Collaboration holds the key to Customer Experience Management success
Understanding how to positively harness the ‘customer experience’ is often cited as the ‘holy grail’ of B2B marketing. According to recent research from Avaya there is a strong correlation between Customer Experience Management (CEM) and increased customer satisfaction, loyalty and advocacy. What’s more, 8 in 10 companies with solid customer programmes reported that they had experienced significant profit increases.
Despite this, the study also revealed that 81% of organisations have seen their CEM initiatives fail over the past three years, incurring not just financial costs (as much as £750,000 per organisation) but costs to reputation and future business too.
The research points to a few reasons for these project failures.
Firstly, in our modern internet age, increasingly high customer expectations are creating a business environment where the majority of organisations are struggling to keep up. 70% of consumers reported that they are less tolerant of poor service than they were 12 months ago. Additionally, 69% now expect to be treated as 'unique' by organisations, where they are contacted in a way they want, and offered products and services tailored to their preferences and previous shopping habits.
Secondly, a lack of appropriate technology within the business is a problem cited by 31% of organisations without a customer management programme. However, marketers should bear in mind that simply buying technology will not ensure project success. The right software, with the right functionality needs to be supported by appropriate underlying objectives, strategy, processes and management.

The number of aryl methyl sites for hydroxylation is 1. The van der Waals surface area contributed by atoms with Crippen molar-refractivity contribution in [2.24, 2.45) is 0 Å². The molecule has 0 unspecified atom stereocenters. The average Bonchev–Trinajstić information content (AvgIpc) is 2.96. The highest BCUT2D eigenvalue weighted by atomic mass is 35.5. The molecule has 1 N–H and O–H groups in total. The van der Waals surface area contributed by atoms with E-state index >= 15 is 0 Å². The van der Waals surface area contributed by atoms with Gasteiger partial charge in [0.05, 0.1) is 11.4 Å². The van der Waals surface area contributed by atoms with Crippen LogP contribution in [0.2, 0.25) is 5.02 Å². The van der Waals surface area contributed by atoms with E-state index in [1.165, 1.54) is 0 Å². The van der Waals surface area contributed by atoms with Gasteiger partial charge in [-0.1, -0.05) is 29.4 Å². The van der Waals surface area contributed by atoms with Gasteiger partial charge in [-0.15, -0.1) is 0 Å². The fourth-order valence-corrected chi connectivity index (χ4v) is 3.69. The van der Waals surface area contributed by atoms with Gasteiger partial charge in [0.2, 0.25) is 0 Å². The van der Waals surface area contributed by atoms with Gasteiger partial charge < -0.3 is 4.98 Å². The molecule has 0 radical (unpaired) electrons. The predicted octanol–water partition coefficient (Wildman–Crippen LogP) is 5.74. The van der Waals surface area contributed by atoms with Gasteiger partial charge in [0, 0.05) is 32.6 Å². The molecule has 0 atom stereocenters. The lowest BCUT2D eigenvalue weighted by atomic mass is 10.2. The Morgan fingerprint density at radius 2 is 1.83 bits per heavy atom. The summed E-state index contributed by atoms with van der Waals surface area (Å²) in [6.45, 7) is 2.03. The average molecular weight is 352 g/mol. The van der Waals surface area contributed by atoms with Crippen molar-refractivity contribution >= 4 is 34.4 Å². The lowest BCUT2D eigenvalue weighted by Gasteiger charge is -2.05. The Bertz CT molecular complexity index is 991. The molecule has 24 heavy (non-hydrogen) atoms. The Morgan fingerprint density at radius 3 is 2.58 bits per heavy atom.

However, the main reason why CEM initiatives are failing is a lack of communication and co-operation between departments. Nearly two-fifths of organizations say the main barrier to CEM is that different departments own different parts of the customer experience and consequently there is no coherent, over-arching programme.
The impact of customer management projects is greatly improved when all the different parts of the business that are involved with customers, from marketing and sales to the contact centre and the finance department, work together seamlessly. Marketing professionals are extremely well-placed to take the lead in creating this organisation-wide strategy. By collaborating closely with colleagues to identify the ideal set of solutions, marketers can play a key role in creating a coherent omni-channel customer experience.
The Avaya research highlights a familiar problem of poor communication and collaboration within businesses. This time however, marketers have a real chance to address it through a comprehensive customer experience programme that delivers better customer relations and improved profits.